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Helmut Schmidt, Published June 29 2010

Case made in Washington for Red River diversion

WASHINGTON, D.C. – Supporters of a plan to build a $1.46 billion Red River diversion heard mixed messages at two Monday hearings.

U.S. Army Corps of Engineers leaders sounded much in support of the project, but a representative from the Office of Management and Budget was much more cautious, saying it was “far too early” in the budget process to make any promises.

Sen. Byron Dorgan, D-N.D., who moderated the meetings sponsored by North Dakota’s congressional delegation, said it was critical to the future of the project to get it into President Barack Obama’s budget.

There is a $67 billion backlog of water projects and just $5 billion to spend on them in the coming year, Dorgan said.

Relying on annual congressional action for the $825 million federal share of the project would not give it “a ghost of a chance,” he said.

Corps commander Lt. Gen. Robert Van Antwerp said the corps is committed to the project.

“We stand with you. There is a better solution. You cannot keep doing what you do every year,” Antwerp said. “Let’s get to the right solution here.”

But Sally Ericsson, associate director of natural resources, energy and science for OMB, called the approval time frame “very aggressive,” and cautioned that there are other needs to balance in the budget.

“We’re in a very tough fiscal situation,” Ericsson said. “You have timing challenges … There’s authorization issues as well as appropriation issues,” she said.

At the table for the meetings were North Dakota Democrats Sen. Kent Conrad and Rep. Earl Pomeroy, Minnesota Democrats Sens. Amy Klobuchar and Al Franken and Rep. Collin Peterson, Republican Govs. Tim Pawlenty of Minnesota and John Hoeven of North Dakota, and representatives of Fargo, Moorhead, Cass and Clay counties.

Conrad said not doing anything to protect Fargo-Moorhead was a “potential risk to taxpayers.”

He estimated that if Fargo-Moorhead were lost to a flood, it would require $8 billion to replace lost infrastructure.

But Conrad added that there are enormous pressures to make dramatic cuts in the federal budget.

“Getting this project funded is going to be a major challenge. … I think we’ve got a very good case to make, but we’re making it at a very difficult time,” Conrad said.

Aaron Snyder, the corps project co-manager, said there is a potential for a large loss of life – perhaps 600 people – if there wasn’t an evacuation in a 500-year flood.

Pomeroy said the 200,000 residents of the Fargo-Moorhead area have protection to a 50-year flood level.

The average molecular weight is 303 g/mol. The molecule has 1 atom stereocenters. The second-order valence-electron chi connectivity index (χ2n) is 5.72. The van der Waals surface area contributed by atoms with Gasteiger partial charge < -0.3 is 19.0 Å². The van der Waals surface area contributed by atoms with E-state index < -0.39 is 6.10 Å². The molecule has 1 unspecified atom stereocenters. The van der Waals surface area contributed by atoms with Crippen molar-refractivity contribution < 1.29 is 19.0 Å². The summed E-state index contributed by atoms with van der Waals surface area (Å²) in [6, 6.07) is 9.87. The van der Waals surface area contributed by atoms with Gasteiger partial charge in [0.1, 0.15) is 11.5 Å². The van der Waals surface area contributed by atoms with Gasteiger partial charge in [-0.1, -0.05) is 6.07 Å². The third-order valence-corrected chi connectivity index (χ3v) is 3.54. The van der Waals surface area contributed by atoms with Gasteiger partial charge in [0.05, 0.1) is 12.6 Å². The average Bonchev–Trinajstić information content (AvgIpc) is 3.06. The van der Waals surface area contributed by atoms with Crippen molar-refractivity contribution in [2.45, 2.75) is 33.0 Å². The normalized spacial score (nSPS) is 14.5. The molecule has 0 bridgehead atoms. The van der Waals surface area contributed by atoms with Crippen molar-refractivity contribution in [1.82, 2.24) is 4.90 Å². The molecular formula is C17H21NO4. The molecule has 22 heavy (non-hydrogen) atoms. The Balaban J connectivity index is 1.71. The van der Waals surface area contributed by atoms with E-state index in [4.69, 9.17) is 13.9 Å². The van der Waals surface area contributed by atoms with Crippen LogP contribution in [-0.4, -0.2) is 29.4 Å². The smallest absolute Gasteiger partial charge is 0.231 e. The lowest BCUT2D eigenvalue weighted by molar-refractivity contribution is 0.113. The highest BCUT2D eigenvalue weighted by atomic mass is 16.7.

“This is about a completely unacceptable risk of exposure,” Pomeroy said.

“This just can’t continue like that with the risk to these two major cities,” Klobuchar said. “The urgency is here, and we must get this done.”

The corps estimates a 100-year flood on the Red would be 42.6 feet in Fargo. A 500-year flood would be about 46.7 feet.

The spring of 2009’s record flood reached 40.82 feet in Fargo.

Between 1990 and 2010, more than $193 million has been spent on flood control measures – including buyouts and infrastructure improvements – in Fargo, Moorhead and Cass and Clay counties, according to figures presented by Fargo Senior Engineer April Walker.

She said the metro has had 10 major floods since 1969 and that officials are worried about “flood fatigue.” Someday there may be too much water and not enough volunteers.

“There is an event we will not win,” Walker said.

Hoeven praised the local leaders and the cooperation between North Dakota and Minnesota.

“We’ve just absolutely got to keep this moving,” he said.

“We hope this thing will move forward,” Fargo Mayor Dennis Walaker said. “The bottom line is, we’d like to turn some dirt in 2012. … People are tired. We need another break.”

Peter Orszag, director of the Office of Management and Budget, was invited to the second meeting but did not arrive until it was nearly adjourned.

“The administration appreciates how serious the project is,” Orszag said.

Klobuchar reminded him that parts of the F-M area came close to being inundated this spring.

“We believe the sooner we get this done, the better. Because every year is another risk,” she said.


Diversion timeline

Timeline for getting a North Dakota diversion of the Red River approved by Congress:

July: Independent external peer review of the project to be completed.

July 15: Local sponsors for diversion named. Participants present documents to the corps declaring they have the finances available to pay the local share of the cost of the project.

Aug. 9: Public review period complete for the project’s draft feasibility report and the environmental impact statement.

October 2010: Civil Works review board briefing in Washington (approval by the corps’ headquarters).

October 2010: Final public meetings by the corps in the Fargo-Moorhead area on the final design of the project.

November 2010: Approve agreement to allow corps to do interim project design.

December 2010. Lt. Gen. Robert Van Antwerp, commanding general of the corps, will be asked to approve the plan. The project then goes to the Office of Management and Budget for potential inclusion in the president’s budget and is also presented to Congress for approval.

January 2011: Begin drawing up plans and specifications.

April 2012: If the project is authorized and funded, construction may begin. Construction of a 36-mile North Dakota diversion channel will take 8½ years, the corps estimates.

Source: Aaron Snyder, U.S. Army Corps of Engineers


Readers can reach Forum reporter Helmut Schmidt at (701) 241-5583